Cardiovascular experts at The George Institute call for effective strategy to curb CVD in China
A paper on Prevention and Control of Cardiovascular Disease in China has just been published in Circulation, and is hoping to influence China's cardiovascular disease (CVD) prevention and control programs.
The paper examined China’s socioeconomic changes which have given rise to the increasing prevalence of CVD. China’s opportunities and responses to current CVD epidemic were identified. The paper is expected to arouse public awareness of the increasing CVD burden and provide guidance to better address this challenge.
In the past few decades, China has experienced rapid economic transformations, which has led to unhealthy lifestyles and environmental changes, and aging of the population. As a consequent of these changes, the burden of non-communicable diseases (NCDs) including CVD and diabetes, has increased, such that they account for 86% of total deaths in China. Among the various NCDs, CVD is the leading cause of death, responsible for over 2.6 million deaths annually. CVD presents great challenges to the economy, healthcare system, and whole society.
Professor Yangfeng Wu, Senior Professorial Fellow at The George Institute for Global Health at Peking University Health Science Center (TGI China), first author of the paper, called for effective and sufficient actions from the national level to address the challenge.
“We have recommended four critical policy priorities to be further developed to counter the current CVD pandemic.” Professor Wu remarked, “first, the Chinese Government should take a ‘whole-of-government and whole-of-society policy’ targeting the underlying causes of CVD. Second, it is important to reform the healthcare system to accommodate the broad nature of noncommunicable diseases. Third, policy should give priority to prevention. Finally, we need to encourage research for evidence-based, low-cost, simple, sustainable, and scalable interventions.”
Among the four policy priorities mentioned above, to take a “whole-of-government and whole-of-society policy” was identified as the No. 1 priority.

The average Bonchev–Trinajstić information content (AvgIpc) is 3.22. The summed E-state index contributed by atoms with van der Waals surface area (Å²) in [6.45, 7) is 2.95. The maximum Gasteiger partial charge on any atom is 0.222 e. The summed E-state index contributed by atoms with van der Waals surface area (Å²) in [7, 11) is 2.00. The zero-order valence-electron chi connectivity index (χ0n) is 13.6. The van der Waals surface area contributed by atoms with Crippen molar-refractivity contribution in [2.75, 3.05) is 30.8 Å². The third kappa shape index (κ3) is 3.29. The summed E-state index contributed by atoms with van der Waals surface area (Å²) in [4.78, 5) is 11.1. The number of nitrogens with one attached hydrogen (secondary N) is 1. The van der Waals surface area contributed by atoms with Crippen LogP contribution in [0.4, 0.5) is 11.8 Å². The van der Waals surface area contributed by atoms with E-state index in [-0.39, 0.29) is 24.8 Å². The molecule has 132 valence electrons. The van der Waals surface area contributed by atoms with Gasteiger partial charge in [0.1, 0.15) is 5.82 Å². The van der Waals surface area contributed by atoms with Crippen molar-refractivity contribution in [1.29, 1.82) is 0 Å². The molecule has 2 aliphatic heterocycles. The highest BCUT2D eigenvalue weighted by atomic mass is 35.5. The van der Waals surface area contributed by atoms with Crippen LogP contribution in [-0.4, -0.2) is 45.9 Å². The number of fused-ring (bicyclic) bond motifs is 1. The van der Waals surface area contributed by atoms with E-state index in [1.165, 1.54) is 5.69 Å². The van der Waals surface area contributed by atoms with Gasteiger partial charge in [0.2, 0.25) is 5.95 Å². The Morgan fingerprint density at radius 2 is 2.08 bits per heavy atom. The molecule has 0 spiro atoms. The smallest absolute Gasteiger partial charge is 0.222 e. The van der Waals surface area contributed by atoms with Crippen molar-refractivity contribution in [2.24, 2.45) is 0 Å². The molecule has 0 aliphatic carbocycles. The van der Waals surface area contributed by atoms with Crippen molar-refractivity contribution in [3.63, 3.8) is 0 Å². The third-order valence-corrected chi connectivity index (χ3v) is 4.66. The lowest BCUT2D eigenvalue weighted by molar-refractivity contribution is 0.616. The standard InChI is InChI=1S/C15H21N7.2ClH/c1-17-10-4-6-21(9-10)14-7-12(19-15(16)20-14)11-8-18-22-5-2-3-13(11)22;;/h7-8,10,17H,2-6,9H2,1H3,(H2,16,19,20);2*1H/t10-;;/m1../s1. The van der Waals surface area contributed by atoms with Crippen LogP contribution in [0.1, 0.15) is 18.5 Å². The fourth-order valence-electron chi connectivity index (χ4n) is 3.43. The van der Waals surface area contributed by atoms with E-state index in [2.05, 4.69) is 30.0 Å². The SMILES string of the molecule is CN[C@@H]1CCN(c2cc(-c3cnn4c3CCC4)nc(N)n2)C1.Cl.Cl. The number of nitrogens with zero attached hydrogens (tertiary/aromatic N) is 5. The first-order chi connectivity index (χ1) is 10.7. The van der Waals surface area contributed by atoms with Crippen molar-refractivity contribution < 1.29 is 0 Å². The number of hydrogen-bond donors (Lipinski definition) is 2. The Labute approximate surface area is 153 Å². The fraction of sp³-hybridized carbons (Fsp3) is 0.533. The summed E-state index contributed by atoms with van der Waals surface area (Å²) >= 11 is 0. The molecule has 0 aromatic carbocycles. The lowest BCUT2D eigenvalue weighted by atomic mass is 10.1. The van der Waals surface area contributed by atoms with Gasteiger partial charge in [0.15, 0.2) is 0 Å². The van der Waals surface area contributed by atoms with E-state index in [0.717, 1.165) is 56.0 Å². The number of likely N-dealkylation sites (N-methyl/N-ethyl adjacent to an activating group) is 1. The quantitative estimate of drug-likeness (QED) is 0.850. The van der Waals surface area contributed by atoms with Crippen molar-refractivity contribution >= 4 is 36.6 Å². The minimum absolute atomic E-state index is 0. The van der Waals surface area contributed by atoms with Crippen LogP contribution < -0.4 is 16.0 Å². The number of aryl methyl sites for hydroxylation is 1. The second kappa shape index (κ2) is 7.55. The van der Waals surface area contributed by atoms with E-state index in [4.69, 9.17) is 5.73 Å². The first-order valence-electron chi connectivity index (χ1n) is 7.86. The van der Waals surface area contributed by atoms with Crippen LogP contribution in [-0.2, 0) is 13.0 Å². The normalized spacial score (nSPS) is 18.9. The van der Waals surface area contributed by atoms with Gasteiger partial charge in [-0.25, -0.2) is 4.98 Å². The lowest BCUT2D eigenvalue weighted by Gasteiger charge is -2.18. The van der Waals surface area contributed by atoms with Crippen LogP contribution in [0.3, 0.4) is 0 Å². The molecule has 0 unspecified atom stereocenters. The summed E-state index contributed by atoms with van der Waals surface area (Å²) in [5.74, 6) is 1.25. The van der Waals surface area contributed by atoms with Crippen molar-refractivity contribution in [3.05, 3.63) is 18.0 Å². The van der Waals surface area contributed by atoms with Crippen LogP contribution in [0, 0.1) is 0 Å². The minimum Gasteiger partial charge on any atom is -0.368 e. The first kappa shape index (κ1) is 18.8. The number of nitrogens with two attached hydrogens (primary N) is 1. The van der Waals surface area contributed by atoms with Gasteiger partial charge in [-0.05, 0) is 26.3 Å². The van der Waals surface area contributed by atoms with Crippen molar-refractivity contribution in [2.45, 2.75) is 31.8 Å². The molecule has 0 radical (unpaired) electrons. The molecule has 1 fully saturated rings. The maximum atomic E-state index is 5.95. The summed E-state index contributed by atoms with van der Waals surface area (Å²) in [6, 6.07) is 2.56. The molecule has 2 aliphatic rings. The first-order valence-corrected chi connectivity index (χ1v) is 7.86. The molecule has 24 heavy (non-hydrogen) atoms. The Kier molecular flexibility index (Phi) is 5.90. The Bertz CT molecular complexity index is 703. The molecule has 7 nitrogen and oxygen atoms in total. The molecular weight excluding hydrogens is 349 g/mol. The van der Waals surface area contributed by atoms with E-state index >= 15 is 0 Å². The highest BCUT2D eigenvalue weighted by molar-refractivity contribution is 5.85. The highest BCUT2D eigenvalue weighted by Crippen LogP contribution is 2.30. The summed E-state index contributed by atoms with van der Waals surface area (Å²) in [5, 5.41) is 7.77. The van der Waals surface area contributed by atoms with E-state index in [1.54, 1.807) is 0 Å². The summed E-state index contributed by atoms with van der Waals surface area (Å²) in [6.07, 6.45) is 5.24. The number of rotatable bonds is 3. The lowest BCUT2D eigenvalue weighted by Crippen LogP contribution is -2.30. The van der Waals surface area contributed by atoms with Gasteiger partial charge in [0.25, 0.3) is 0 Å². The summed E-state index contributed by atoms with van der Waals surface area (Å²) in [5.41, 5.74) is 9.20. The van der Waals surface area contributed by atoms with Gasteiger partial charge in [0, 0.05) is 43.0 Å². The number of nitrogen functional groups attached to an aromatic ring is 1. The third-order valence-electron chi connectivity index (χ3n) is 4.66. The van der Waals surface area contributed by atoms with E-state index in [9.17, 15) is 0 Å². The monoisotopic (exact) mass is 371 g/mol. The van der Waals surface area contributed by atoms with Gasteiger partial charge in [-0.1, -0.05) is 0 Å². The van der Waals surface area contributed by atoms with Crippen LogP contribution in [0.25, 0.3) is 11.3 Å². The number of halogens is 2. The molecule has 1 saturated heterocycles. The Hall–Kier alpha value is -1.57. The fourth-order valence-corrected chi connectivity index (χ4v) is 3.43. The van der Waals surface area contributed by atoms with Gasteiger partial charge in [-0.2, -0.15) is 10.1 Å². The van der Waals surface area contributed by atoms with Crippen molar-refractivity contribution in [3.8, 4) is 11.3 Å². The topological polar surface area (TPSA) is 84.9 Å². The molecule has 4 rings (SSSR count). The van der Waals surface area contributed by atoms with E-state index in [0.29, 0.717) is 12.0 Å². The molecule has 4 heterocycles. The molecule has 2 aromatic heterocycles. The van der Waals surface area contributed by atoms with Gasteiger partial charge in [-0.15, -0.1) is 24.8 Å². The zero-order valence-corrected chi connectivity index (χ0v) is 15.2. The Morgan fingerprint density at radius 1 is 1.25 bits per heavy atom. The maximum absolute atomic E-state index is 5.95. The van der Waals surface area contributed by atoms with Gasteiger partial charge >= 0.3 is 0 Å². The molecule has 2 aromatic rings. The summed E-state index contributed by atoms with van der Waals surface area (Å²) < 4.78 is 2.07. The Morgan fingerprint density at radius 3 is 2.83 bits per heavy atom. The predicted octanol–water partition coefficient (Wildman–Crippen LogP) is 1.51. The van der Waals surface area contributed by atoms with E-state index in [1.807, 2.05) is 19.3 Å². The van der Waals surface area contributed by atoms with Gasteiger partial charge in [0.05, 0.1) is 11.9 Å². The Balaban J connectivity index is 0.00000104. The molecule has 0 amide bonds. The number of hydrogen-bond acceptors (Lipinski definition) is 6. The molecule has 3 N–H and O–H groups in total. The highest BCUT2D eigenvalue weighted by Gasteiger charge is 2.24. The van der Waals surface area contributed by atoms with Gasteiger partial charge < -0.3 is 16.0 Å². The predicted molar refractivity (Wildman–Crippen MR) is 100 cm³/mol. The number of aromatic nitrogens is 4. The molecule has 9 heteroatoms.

“Unhealthy lifestyles, aging, environmental pollution, disabled healthcare system, and backward policies are major factors driving the increase of CVD in China. Given the complex socioeconomic factors behind the current CVD epidemic, actions should be taken across different sectors of the society,” Professor Wu said. “You can never convince a white-collar worker sticking to his/her desk to do more outdoor activities if air pollution is heavy and they are so busy.”
Research focusing on effective implementation of prevention and control of CVD at the population level is of considerable importance. Professor Craig Anderson, Executive Director of TGI China, emphasized the critical role implementation research plays, “policy making and clinical practice on CVD prevention and control can be guided by knowledge and findings generated from these studies.”
“Unfortunately, researchers are reluctant to conduct implementation research, regarding it as ‘soft’ or ‘informal’, Professor Anderson said, “however, implementation research helps us acquire valuable experience which is far more than what we invest in. We can use the findings of such research to influence policy, and to have a real impact.”
“TGI China has conducted many studies of this kind,” Professor Anderson further remarked, “which includes the Simplified Cardiovascular Management Study (SimCard), School-based Education Program to Reduce Salt Intake in Children and Their Families (School EduSalt), China Rural Health Initiative (CRHI), and the Clinical Pathway for Acute Coronary Syndrome in China (CPACS). These studies have produced evidence for future CVD prevention and control in China and other resource-limited areas.”
It is anticipated that in the next several years, China will face an even greater challenge spearheaded by the ever-increasing CVD burden. “The control and prevention of CVD is a long-term approach. However, if the four identified policy priorities can be adopted, it is not impossible for China to contain the CVD epidemic. It will further help bring about the success of worldwide efforts to achieve sustainable CVD reduction.” Professor Wu said.